5 October 2015 11:00
Health and safety law changes for self-employed
The Government has made changes to the health and safety laws, exempting most self-employed people.
From 1 October 2015, health and safety law no longer apply to anyone who is self-employed and whose work activity poses no potential risk to the health and safety of other workers or members of the public.
In 2011, the Löfstedt Review recommended that those self-employed whose work activities pose no potential risk of harm to others should be exempt from health and safety law. This recommendation was accepted by Government.
HSE, the Government Health and Safety Executive, estimates that health and safety law will no longer apply to 1.7 million self-employed people including journalists, graphic designers, accountants, confectioners, financial advisers and online traders.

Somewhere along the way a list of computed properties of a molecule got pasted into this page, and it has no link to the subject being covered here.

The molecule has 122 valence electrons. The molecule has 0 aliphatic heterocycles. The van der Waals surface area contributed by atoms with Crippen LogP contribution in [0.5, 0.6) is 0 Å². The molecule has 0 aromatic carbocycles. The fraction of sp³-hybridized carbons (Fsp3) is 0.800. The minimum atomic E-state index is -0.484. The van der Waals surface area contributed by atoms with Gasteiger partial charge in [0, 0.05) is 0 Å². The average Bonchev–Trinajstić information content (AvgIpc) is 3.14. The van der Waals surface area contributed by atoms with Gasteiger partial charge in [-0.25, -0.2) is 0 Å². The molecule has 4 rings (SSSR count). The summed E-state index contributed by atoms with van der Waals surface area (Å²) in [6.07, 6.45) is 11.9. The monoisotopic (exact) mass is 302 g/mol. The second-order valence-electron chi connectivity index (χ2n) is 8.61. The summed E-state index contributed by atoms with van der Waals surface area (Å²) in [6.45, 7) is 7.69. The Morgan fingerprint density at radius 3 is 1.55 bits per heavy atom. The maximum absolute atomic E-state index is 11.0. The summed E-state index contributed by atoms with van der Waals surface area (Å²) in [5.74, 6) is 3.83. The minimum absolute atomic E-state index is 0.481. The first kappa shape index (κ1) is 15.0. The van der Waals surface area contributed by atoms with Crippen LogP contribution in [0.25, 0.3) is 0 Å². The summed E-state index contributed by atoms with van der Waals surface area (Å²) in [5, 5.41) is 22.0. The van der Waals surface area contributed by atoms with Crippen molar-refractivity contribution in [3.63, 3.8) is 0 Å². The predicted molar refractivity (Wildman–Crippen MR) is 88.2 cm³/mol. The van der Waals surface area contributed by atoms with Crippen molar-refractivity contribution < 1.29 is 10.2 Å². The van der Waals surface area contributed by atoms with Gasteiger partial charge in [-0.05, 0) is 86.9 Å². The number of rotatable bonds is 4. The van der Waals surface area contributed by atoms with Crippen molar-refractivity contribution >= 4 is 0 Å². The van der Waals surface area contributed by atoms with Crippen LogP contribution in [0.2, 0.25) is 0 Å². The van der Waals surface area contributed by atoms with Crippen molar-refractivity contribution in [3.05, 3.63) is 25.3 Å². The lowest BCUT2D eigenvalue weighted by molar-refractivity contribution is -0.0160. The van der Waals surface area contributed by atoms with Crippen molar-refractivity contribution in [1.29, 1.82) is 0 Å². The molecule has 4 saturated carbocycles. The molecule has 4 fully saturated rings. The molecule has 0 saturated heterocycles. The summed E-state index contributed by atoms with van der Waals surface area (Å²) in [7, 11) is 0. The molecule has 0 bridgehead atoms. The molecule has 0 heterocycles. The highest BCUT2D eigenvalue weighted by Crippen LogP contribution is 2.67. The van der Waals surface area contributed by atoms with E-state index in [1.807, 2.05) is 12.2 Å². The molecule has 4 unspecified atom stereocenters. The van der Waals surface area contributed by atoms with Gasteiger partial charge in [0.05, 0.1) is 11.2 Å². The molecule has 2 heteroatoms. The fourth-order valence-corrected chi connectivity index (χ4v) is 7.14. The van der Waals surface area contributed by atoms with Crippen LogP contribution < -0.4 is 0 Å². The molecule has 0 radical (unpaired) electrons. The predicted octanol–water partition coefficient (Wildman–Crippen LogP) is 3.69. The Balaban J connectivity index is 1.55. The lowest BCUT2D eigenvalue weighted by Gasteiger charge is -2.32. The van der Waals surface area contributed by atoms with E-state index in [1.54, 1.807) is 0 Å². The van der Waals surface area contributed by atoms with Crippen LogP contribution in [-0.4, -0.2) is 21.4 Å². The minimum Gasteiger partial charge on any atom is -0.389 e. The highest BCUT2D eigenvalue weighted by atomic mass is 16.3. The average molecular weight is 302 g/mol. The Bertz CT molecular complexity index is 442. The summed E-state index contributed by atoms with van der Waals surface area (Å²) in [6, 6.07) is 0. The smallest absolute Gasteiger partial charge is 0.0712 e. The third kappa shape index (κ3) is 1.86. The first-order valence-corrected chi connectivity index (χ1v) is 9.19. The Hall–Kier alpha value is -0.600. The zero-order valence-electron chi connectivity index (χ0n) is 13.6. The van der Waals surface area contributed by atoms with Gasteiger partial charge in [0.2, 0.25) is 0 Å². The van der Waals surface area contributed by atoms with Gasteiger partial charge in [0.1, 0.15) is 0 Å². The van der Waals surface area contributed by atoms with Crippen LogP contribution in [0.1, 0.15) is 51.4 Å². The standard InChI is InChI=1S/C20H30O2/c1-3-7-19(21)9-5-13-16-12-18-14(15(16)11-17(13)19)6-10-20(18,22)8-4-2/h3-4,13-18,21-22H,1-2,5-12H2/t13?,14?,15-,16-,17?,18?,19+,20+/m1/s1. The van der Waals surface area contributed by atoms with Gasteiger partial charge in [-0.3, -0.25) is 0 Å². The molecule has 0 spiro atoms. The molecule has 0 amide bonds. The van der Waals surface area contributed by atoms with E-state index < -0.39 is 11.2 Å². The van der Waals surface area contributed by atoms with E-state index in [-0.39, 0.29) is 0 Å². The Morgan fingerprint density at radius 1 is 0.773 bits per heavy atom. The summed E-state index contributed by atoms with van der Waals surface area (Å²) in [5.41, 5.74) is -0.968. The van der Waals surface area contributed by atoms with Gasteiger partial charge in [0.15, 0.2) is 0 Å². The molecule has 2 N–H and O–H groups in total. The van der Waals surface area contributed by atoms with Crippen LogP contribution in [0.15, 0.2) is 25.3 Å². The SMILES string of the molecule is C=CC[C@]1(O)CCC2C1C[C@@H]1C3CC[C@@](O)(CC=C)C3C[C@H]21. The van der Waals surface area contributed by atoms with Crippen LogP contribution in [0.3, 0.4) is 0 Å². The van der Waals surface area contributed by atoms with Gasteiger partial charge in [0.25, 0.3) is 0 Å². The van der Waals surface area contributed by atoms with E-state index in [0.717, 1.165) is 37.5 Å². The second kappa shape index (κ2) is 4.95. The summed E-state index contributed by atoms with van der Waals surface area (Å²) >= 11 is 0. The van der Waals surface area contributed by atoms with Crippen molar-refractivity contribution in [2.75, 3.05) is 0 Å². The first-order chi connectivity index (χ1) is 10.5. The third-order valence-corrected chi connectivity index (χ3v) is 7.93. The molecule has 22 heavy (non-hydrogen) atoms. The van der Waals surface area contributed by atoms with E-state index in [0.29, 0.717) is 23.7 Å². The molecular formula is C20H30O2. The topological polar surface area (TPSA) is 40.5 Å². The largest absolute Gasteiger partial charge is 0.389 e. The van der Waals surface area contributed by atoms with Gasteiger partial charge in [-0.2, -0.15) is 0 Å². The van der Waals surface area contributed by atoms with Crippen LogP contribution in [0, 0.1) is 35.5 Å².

However, the law will still apply in certain high-risk work activities, such as agriculture and construction.
For health and safety law purposes, "self-employed" means that you do not work under a contract of employment and work only for yourself. Health and safety laws will still apply to anyone who is self-employed but employs others; those who are self-employed for tax purposes are not automatically exempt from health and safety laws.
According to HSE, it's up to individuals to judge whether there's a likelihood of someone else being harmed or injured as a consequence of their work activity - including members of the public, clients and contractors.
It said: "Most self-employed people will know if their work poses a risk to the health and safety of others. You must consider the work you are doing and judge for yourself if it creates a risk or not."
HSE has published guidance on risk management to explain more about the risks your work activity may create and how best to manage these.